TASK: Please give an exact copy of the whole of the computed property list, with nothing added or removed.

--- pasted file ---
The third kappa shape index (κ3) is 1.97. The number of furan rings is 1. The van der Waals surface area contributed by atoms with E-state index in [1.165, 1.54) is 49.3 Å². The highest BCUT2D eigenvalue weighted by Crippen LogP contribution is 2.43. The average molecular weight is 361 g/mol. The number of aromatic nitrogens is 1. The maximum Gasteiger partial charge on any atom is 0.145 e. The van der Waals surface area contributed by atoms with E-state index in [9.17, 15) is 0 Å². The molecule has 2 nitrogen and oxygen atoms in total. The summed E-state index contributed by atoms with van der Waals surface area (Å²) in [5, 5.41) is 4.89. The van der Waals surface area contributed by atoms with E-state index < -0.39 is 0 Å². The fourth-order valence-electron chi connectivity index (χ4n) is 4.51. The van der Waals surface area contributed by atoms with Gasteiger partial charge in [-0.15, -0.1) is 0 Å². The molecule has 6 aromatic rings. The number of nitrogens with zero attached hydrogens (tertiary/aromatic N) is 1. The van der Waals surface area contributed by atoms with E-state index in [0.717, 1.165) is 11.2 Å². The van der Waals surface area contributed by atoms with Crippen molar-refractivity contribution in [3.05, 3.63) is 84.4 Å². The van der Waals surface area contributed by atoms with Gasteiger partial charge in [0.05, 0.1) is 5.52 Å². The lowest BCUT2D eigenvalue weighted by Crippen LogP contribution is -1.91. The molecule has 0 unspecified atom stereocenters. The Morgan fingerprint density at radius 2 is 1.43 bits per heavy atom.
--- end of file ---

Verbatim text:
The third kappa shape index (κ3) is 1.97. The number of furan rings is 1. The van der Waals surface area contributed by atoms with E-state index in [1.165, 1.54) is 49.3 Å². The highest BCUT2D eigenvalue weighted by Crippen LogP contribution is 2.43. The average molecular weight is 361 g/mol. The number of aromatic nitrogens is 1. The maximum Gasteiger partial charge on any atom is 0.145 e. The van der Waals surface area contributed by atoms with E-state index in [9.17, 15) is 0 Å². The molecule has 2 nitrogen and oxygen atoms in total. The summed E-state index contributed by atoms with van der Waals surface area (Å²) in [5, 5.41) is 4.89. The van der Waals surface area contributed by atoms with E-state index < -0.39 is 0 Å². The fourth-order valence-electron chi connectivity index (χ4n) is 4.51. The van der Waals surface area contributed by atoms with Gasteiger partial charge in [-0.15, -0.1) is 0 Å². The molecule has 6 aromatic rings. The number of nitrogens with zero attached hydrogens (tertiary/aromatic N) is 1. The van der Waals surface area contributed by atoms with E-state index in [0.717, 1.165) is 11.2 Å². The van der Waals surface area contributed by atoms with Crippen molar-refractivity contribution in [3.05, 3.63) is 84.4 Å². The van der Waals surface area contributed by atoms with Gasteiger partial charge in [0.05, 0.1) is 5.52 Å². The lowest BCUT2D eigenvalue weighted by Crippen LogP contribution is -1.91. The molecule has 0 unspecified atom stereocenters. The Morgan fingerprint density at radius 2 is 1.43 bits per heavy atom.